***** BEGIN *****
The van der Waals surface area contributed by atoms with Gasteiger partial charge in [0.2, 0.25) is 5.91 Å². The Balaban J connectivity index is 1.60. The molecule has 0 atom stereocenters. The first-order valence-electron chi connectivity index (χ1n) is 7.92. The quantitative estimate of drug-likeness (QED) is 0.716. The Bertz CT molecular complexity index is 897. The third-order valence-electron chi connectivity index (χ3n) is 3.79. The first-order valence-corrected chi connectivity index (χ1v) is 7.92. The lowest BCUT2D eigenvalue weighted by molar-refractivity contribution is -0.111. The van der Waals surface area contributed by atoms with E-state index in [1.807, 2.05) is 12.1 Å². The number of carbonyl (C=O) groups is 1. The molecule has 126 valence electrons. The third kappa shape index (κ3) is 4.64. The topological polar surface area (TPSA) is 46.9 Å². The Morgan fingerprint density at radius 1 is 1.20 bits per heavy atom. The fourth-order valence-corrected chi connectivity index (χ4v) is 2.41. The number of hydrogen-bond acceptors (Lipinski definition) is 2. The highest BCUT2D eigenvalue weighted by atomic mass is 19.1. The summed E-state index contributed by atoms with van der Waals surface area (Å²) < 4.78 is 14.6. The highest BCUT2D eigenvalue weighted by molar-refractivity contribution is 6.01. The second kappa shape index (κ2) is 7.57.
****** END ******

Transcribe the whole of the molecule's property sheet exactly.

The van der Waals surface area contributed by atoms with Gasteiger partial charge in [0.2, 0.25) is 5.91 Å². The Balaban J connectivity index is 1.60. The molecule has 0 atom stereocenters. The first-order valence-electron chi connectivity index (χ1n) is 7.92. The quantitative estimate of drug-likeness (QED) is 0.716. The Bertz CT molecular complexity index is 897. The third-order valence-electron chi connectivity index (χ3n) is 3.79. The first-order valence-corrected chi connectivity index (χ1v) is 7.92. The lowest BCUT2D eigenvalue weighted by molar-refractivity contribution is -0.111. The van der Waals surface area contributed by atoms with E-state index in [1.807, 2.05) is 12.1 Å². The number of carbonyl (C=O) groups is 1. The molecule has 126 valence electrons. The third kappa shape index (κ3) is 4.64. The topological polar surface area (TPSA) is 46.9 Å². The Morgan fingerprint density at radius 1 is 1.20 bits per heavy atom. The fourth-order valence-corrected chi connectivity index (χ4v) is 2.41. The number of hydrogen-bond acceptors (Lipinski definition) is 2. The highest BCUT2D eigenvalue weighted by atomic mass is 19.1. The summed E-state index contributed by atoms with van der Waals surface area (Å²) < 4.78 is 14.6. The highest BCUT2D eigenvalue weighted by molar-refractivity contribution is 6.01. The second kappa shape index (κ2) is 7.57.